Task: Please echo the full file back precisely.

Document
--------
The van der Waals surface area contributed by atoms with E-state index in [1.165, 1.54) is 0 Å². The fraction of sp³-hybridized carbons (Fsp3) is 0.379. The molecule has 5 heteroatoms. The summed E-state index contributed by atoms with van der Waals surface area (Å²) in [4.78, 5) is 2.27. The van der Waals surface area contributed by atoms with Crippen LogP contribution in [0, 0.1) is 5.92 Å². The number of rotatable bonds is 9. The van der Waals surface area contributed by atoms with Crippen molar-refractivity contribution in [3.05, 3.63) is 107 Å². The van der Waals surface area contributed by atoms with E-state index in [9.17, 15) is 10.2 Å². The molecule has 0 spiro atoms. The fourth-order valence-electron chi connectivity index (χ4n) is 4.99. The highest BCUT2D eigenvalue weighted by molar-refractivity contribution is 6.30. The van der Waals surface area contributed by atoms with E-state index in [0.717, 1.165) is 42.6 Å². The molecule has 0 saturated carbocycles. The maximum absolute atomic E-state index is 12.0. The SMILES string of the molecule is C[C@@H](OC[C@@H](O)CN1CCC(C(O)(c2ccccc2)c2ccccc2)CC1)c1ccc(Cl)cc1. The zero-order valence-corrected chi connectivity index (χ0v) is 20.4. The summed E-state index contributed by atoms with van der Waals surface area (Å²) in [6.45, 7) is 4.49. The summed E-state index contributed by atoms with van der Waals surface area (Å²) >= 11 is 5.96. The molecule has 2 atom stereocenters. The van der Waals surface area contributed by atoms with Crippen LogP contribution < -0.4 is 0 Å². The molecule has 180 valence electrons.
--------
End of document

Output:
The van der Waals surface area contributed by atoms with E-state index in [1.165, 1.54) is 0 Å². The fraction of sp³-hybridized carbons (Fsp3) is 0.379. The molecule has 5 heteroatoms. The summed E-state index contributed by atoms with van der Waals surface area (Å²) in [4.78, 5) is 2.27. The van der Waals surface area contributed by atoms with Crippen LogP contribution in [0, 0.1) is 5.92 Å². The number of rotatable bonds is 9. The van der Waals surface area contributed by atoms with Crippen molar-refractivity contribution in [3.05, 3.63) is 107 Å². The van der Waals surface area contributed by atoms with E-state index in [9.17, 15) is 10.2 Å². The molecule has 0 spiro atoms. The fourth-order valence-electron chi connectivity index (χ4n) is 4.99. The highest BCUT2D eigenvalue weighted by molar-refractivity contribution is 6.30. The van der Waals surface area contributed by atoms with E-state index in [0.717, 1.165) is 42.6 Å². The molecule has 0 saturated carbocycles. The maximum absolute atomic E-state index is 12.0. The SMILES string of the molecule is C[C@@H](OC[C@@H](O)CN1CCC(C(O)(c2ccccc2)c2ccccc2)CC1)c1ccc(Cl)cc1. The zero-order valence-corrected chi connectivity index (χ0v) is 20.4. The summed E-state index contributed by atoms with van der Waals surface area (Å²) in [6.45, 7) is 4.49. The summed E-state index contributed by atoms with van der Waals surface area (Å²) >= 11 is 5.96. The molecule has 2 atom stereocenters. The van der Waals surface area contributed by atoms with Crippen LogP contribution < -0.4 is 0 Å². The molecule has 180 valence electrons.